Any man with risk factors for osteoporosis is advised to consult a physician about screening for this disease. Osteoporosis is perceived to be a disease of the women only. Men are also likely to suffer from osteoporosis and should undergo bone density measurement tests. Men above 70 years should get tested for any bone loss and even younger men with any risk factor should be examined for this.
Bone density measurements are expressed as T–scores, which reflect the patient’s bone density compared to that of a healthy adult of the same sex. A patient’s bone density will also be compared to a Z-score, which is the number of standard deviations above or below what is expected for someone of the same age, sex, weight and ethnic or racial origin.
Dental x-rays over time may also help diagnose osteoporosis by revealing bone loss in the jaw, according to recent research.
WHAT ARE THE TREATMENT OPTIONS AVAILABLE FOR OSTEOPOROSIS?
Osteoporosis could be caused by another disease or treatment for something. In such a situation it is best to resolve the underlying cause or minimize the risk. The doctor could reduce the dosage of the concerned medicines like corticosteroids or immunosuppressive medicines etc. The physician can try an alternative medicine or discontinue the drug. The patients should never stop taking the medicine on their own.
Calcium and vitamin D supplements are generally recommended for people suffering from osteoporosis.
Weight bearing exercises like walking are advised for osteoporosis patients. High impact activities like jumping etc. are not recommended, especially for patients with advanced osteoporosis, to avoid stress fractures due to the exercise.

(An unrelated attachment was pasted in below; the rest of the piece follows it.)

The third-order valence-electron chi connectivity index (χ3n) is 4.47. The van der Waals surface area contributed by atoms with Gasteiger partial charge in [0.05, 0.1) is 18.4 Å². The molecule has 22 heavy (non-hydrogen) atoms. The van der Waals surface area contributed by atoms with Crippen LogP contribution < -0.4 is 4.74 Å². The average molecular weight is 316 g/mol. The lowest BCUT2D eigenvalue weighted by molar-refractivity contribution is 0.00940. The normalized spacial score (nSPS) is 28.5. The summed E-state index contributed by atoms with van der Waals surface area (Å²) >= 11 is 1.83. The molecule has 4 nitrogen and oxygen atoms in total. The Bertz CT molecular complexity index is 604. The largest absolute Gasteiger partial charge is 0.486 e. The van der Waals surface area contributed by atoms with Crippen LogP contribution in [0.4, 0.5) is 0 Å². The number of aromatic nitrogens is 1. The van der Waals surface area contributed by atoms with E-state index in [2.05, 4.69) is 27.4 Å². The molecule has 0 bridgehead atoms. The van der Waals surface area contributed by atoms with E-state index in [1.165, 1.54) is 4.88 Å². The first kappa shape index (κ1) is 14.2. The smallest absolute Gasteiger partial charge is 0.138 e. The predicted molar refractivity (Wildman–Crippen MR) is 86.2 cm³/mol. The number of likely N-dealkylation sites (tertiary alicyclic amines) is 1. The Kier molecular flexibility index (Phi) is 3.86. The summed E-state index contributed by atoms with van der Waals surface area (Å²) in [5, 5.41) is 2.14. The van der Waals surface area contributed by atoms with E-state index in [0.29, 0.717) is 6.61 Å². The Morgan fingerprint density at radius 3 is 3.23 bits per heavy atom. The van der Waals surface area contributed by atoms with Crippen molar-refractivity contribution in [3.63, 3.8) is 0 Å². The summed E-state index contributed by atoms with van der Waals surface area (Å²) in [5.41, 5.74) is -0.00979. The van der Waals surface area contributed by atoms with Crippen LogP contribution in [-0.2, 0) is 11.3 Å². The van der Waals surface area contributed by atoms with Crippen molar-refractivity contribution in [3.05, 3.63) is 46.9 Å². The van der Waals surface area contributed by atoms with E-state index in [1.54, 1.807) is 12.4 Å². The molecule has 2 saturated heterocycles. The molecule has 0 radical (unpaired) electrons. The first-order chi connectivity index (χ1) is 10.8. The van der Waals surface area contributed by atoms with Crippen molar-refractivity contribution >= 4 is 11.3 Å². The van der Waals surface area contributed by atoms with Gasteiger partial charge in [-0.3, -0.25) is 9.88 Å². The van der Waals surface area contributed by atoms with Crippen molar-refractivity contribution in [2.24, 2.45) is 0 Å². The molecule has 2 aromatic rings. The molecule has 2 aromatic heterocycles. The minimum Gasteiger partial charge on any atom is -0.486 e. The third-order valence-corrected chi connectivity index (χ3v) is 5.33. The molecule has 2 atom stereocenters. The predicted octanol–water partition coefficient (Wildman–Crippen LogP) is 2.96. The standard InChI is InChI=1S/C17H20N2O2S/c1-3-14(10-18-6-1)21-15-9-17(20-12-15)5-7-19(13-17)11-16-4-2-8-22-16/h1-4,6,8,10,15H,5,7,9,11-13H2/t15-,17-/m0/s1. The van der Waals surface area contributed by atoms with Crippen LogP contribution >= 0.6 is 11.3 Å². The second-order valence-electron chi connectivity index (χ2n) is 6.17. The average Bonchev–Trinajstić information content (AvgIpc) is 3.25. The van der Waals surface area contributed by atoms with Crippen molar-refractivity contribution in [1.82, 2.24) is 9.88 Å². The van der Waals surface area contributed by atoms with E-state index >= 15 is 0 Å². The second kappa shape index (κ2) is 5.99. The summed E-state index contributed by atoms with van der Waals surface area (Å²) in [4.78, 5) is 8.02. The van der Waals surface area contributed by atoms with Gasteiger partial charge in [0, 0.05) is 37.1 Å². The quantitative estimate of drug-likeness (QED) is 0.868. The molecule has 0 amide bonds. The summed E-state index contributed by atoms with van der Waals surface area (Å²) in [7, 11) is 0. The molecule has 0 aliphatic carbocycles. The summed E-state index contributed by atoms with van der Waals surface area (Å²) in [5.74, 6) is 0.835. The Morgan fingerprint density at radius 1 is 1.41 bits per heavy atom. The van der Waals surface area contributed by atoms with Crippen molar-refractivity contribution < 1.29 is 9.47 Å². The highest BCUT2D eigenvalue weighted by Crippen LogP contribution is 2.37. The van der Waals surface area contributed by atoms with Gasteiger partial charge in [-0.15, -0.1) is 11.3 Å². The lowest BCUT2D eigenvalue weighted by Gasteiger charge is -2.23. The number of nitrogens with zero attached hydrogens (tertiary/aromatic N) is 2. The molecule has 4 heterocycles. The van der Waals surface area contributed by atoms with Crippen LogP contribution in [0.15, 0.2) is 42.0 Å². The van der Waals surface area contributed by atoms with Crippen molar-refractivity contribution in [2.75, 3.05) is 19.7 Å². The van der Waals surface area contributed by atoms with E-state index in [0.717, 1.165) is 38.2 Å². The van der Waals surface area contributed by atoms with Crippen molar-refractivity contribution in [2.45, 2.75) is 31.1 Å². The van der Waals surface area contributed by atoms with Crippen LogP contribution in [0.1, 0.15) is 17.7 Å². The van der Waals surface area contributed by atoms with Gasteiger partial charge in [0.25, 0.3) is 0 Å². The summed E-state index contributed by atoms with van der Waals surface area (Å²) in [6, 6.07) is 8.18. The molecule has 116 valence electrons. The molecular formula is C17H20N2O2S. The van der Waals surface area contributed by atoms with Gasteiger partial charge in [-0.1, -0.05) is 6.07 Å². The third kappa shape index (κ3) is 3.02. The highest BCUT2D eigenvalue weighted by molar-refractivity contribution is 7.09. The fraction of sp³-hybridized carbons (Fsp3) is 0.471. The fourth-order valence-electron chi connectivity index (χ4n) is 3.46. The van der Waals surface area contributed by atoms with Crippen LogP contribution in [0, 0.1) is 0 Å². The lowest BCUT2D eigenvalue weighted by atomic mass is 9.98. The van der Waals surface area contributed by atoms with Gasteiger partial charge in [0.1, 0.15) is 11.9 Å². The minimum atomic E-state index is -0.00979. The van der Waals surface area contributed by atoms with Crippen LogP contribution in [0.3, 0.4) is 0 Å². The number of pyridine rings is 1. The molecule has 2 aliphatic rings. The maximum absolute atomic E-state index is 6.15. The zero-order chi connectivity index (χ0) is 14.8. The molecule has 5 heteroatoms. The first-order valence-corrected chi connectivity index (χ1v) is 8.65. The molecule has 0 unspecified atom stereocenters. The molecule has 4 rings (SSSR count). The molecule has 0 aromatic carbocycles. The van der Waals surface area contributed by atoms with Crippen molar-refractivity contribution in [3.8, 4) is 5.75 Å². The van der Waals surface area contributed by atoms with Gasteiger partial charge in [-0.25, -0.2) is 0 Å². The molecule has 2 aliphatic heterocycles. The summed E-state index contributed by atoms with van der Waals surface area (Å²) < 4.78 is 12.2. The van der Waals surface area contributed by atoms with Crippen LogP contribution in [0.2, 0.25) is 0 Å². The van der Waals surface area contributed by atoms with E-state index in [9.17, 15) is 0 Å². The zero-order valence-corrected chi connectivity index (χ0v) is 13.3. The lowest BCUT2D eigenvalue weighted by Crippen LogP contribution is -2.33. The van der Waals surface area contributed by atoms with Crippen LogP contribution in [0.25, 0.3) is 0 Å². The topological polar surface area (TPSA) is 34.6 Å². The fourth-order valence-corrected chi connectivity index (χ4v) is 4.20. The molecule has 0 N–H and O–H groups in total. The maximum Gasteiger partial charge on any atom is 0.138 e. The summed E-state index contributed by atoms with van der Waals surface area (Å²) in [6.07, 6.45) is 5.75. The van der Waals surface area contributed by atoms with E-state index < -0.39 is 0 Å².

Medicines for osteoporosis could include:
These help in preventing/inhibiting bone breakdown (resorption), preserve bone mass and increase bone density in the spine and hips and in turn help in preventing fractures. As preventive therapy these are prescribed for people requiring long-term use of corticosteroids, and also to people with cancer or other conditions that can weaken bones.
Bisphosphonates are administered in tablet form as a daily or once a month dose. These are even given as an injection once every three months. The use of bisphosphonates should be started and discontinued under the directions of a qualified physician only.
Potential side effects associated with bisphosphonates include nausea, abdominal pain and irritation of the esophagus. There have been rare cases of jawbone deterioration (osteonecrosis). Esophagitis can be prevented by taking the pill with a full glass of water (8 ounces) and by not lying down for about half an hour after taking the pill on an empty stomach. Bisphosphonates are not advised for patients who already have esophageal strictures (narrowing) and in patients who are unable to stand or sit in an upright position for 30 minutes.